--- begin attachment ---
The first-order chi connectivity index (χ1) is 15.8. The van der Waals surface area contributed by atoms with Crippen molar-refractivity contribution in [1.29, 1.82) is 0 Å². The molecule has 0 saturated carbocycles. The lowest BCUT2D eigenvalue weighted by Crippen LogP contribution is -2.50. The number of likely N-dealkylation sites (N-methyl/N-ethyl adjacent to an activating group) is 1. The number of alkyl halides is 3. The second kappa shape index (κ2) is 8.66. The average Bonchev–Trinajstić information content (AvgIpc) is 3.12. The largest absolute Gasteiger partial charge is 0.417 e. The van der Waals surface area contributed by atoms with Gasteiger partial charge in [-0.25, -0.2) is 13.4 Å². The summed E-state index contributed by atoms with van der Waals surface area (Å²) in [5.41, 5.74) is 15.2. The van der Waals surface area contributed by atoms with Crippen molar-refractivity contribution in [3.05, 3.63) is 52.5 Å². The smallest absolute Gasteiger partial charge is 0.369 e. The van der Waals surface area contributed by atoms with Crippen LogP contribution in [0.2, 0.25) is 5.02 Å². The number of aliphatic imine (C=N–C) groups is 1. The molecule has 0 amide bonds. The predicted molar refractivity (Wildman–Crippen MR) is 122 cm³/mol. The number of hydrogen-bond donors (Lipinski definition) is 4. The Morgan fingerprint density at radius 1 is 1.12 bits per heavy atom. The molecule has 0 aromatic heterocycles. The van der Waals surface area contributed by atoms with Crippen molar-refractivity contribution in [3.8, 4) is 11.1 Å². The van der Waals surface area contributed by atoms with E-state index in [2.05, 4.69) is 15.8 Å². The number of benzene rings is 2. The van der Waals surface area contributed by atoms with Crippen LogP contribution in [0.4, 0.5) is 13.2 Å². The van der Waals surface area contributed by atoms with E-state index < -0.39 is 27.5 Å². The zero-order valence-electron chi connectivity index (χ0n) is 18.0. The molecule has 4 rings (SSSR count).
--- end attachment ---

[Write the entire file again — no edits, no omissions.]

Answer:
The first-order chi connectivity index (χ1) is 15.8. The van der Waals surface area contributed by atoms with Crippen molar-refractivity contribution in [1.29, 1.82) is 0 Å². The molecule has 0 saturated carbocycles. The lowest BCUT2D eigenvalue weighted by Crippen LogP contribution is -2.50. The number of likely N-dealkylation sites (N-methyl/N-ethyl adjacent to an activating group) is 1. The number of alkyl halides is 3. The second kappa shape index (κ2) is 8.66. The average Bonchev–Trinajstić information content (AvgIpc) is 3.12. The largest absolute Gasteiger partial charge is 0.417 e. The van der Waals surface area contributed by atoms with Gasteiger partial charge in [-0.25, -0.2) is 13.4 Å². The summed E-state index contributed by atoms with van der Waals surface area (Å²) in [5.41, 5.74) is 15.2. The van der Waals surface area contributed by atoms with Crippen molar-refractivity contribution in [3.05, 3.63) is 52.5 Å². The smallest absolute Gasteiger partial charge is 0.369 e. The van der Waals surface area contributed by atoms with Crippen LogP contribution in [0.2, 0.25) is 5.02 Å². The number of aliphatic imine (C=N–C) groups is 1. The molecule has 0 amide bonds. The predicted molar refractivity (Wildman–Crippen MR) is 122 cm³/mol. The number of hydrogen-bond donors (Lipinski definition) is 4. The Morgan fingerprint density at radius 1 is 1.12 bits per heavy atom. The molecule has 0 aromatic heterocycles. The van der Waals surface area contributed by atoms with Crippen molar-refractivity contribution in [3.8, 4) is 11.1 Å². The van der Waals surface area contributed by atoms with E-state index in [2.05, 4.69) is 15.8 Å². The number of benzene rings is 2. The van der Waals surface area contributed by atoms with Crippen LogP contribution in [0.4, 0.5) is 13.2 Å². The van der Waals surface area contributed by atoms with E-state index < -0.39 is 27.5 Å². The zero-order valence-electron chi connectivity index (χ0n) is 18.0. The molecule has 4 rings (SSSR count).